Roll object dynamically in Blender

How to make an object rotate dynamically on a plane in Blender?

Duncan Rudd, in his latest tutorial, unveils an innovative approach to dynamically roll mesh objects in Blender using Geometry Nodes. This tutorial showcases a step-by-step guide on creating a Geometry Nodes setup that allows objects of any shape to roll seamlessly.
Duncan’s technique leverages Blender’s Simulation Zone, enabling the system to comprehend the ground’s position and facilitate collision, ensuring the objects roll effortlessly, irrespective of their shape. Compatible with Blender 3.6 onwards, this tutorial promises an engaging exploration into the realm of dynamic mesh rolling.

Creating the Geometry Nodes Setup:

To initiate the process, open Blender 4.0 or any build with simulation nodes. Create a new node graph and name it ‘roll mesh.’ Begin by introducing a simulation zone to evaluate the object’s state on each frame. The tutorial maintains simplicity by assuming a flat ground plane at zero on the Z-axis.

Storing Original Positions

Use a “Store Named Attribute” node to store the original position of each mesh point relative to its origin.
Introduce a control object in the scene, named ‘control,’ which will guide the mesh’s movement.

Setting Initial Position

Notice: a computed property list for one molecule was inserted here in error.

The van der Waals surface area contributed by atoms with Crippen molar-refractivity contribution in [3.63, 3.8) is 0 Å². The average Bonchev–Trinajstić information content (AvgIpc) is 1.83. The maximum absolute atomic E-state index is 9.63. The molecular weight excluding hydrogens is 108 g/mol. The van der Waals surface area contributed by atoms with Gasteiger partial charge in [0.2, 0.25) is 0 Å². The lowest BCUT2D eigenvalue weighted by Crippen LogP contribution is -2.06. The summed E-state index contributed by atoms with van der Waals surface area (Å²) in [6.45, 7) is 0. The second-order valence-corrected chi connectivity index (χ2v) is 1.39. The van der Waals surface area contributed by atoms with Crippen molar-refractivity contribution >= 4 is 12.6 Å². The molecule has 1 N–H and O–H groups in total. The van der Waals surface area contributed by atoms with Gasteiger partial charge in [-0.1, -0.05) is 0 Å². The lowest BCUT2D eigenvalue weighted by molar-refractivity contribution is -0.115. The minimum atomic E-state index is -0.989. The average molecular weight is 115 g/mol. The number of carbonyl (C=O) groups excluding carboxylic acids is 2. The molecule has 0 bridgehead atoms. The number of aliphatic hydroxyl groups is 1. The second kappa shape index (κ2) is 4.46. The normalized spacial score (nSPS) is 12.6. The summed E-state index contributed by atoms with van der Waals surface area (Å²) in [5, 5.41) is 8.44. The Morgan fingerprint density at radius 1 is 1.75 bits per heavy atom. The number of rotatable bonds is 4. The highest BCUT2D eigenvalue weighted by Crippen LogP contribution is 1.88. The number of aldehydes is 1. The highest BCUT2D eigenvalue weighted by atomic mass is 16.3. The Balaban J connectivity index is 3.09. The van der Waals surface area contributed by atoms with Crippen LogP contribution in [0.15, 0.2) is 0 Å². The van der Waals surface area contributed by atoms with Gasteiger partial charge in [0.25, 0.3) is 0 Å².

Implement a “Set Position” node to make the mesh follow the control object’s location.
Connect the control object’s current location to the stored position attribute.

Calculating Movement Vector

Determine how far the control object has moved between frames by subtracting its current and previous locations.
Use this movement vector to decide the rotation axis.

Rotating the Mesh

Normalize the movement vector and perform a cross product operation with the world up vector.
Utilize a “Vector Rotate” node to rotate the mesh around the calculated axis based on the distance moved.

Adjusting for Uneven Terrain

Address potential sliding issues by accounting for irregularities in the object’s shape.
Manipulate the rotation angle by dividing the length of the movement vector by the Z component of the height vector.

Maintaining Object Elevation

Lift the mesh to align with the ground plane during rolling.
Use bounding box calculations and an offset to ensure the mesh stays at the right level.

Initial Orientation Control

Add a “Transformed Geometry” node to specify an initial orientation for the object, enhancing the rolling behavior’s diversity.

Adaptability to Different Ground Levels

Incorporate an offset component for scenarios where the ground plane is not at zero, providing flexibility in rolling objects on planes at varying heights.

Duncan Rudd’s tutorial provides a comprehensive guide to achieving dynamic mesh rolling using Geometry Nodes in Blender. While the current setup assumes a flat ground plane, the potential for future enhancements, such as adapting to uneven terrains and exploring squishy rolling behavior, hints at the versatility and ongoing development in this fascinating field.

Article Comments